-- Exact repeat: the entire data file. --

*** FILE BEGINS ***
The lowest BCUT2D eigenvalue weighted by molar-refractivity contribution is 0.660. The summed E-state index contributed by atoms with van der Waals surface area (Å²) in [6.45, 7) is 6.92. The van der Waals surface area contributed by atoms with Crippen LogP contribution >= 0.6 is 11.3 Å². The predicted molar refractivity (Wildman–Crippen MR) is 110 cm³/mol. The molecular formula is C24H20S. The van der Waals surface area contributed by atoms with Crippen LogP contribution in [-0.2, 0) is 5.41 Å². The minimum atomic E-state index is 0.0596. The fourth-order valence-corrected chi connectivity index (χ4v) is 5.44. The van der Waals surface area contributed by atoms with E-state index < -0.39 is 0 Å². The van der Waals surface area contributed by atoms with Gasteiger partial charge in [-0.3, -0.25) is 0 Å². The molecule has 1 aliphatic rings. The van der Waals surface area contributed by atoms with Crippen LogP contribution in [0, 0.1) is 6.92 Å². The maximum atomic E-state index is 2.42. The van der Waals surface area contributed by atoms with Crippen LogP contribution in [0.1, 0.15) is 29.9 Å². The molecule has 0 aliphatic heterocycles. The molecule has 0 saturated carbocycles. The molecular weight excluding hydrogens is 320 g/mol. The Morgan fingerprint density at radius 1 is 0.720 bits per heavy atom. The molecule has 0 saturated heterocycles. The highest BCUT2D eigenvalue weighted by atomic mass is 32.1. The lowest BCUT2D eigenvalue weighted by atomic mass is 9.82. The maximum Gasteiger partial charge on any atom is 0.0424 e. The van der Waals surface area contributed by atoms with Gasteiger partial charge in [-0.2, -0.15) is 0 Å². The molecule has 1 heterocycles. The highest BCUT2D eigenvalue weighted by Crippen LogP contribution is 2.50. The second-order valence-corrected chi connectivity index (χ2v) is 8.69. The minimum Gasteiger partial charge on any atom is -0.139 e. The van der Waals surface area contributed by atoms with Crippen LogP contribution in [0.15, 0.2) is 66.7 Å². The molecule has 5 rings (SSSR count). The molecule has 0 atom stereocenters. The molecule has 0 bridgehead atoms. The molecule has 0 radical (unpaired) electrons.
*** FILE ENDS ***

The lowest BCUT2D eigenvalue weighted by molar-refractivity contribution is 0.660. The summed E-state index contributed by atoms with van der Waals surface area (Å²) in [6.45, 7) is 6.92. The van der Waals surface area contributed by atoms with Crippen LogP contribution >= 0.6 is 11.3 Å². The predicted molar refractivity (Wildman–Crippen MR) is 110 cm³/mol. The molecular formula is C24H20S. The van der Waals surface area contributed by atoms with Crippen LogP contribution in [-0.2, 0) is 5.41 Å². The minimum atomic E-state index is 0.0596. The fourth-order valence-corrected chi connectivity index (χ4v) is 5.44. The van der Waals surface area contributed by atoms with E-state index < -0.39 is 0 Å². The van der Waals surface area contributed by atoms with Gasteiger partial charge in [-0.3, -0.25) is 0 Å². The molecule has 1 aliphatic rings. The van der Waals surface area contributed by atoms with Crippen LogP contribution in [0, 0.1) is 6.92 Å². The maximum atomic E-state index is 2.42. The van der Waals surface area contributed by atoms with Crippen LogP contribution in [0.1, 0.15) is 29.9 Å². The molecule has 0 aliphatic heterocycles. The molecule has 0 saturated carbocycles. The molecular weight excluding hydrogens is 320 g/mol. The Morgan fingerprint density at radius 1 is 0.720 bits per heavy atom. The molecule has 0 saturated heterocycles. The highest BCUT2D eigenvalue weighted by atomic mass is 32.1. The lowest BCUT2D eigenvalue weighted by atomic mass is 9.82. The maximum Gasteiger partial charge on any atom is 0.0424 e. The van der Waals surface area contributed by atoms with Gasteiger partial charge in [-0.2, -0.15) is 0 Å². The molecule has 1 heterocycles. The highest BCUT2D eigenvalue weighted by Crippen LogP contribution is 2.50. The second-order valence-corrected chi connectivity index (χ2v) is 8.69. The minimum Gasteiger partial charge on any atom is -0.139 e. The van der Waals surface area contributed by atoms with Crippen LogP contribution in [0.15, 0.2) is 66.7 Å². The molecule has 5 rings (SSSR count). The molecule has 0 atom stereocenters. The molecule has 0 bridgehead atoms. The molecule has 0 radical (unpaired) electrons.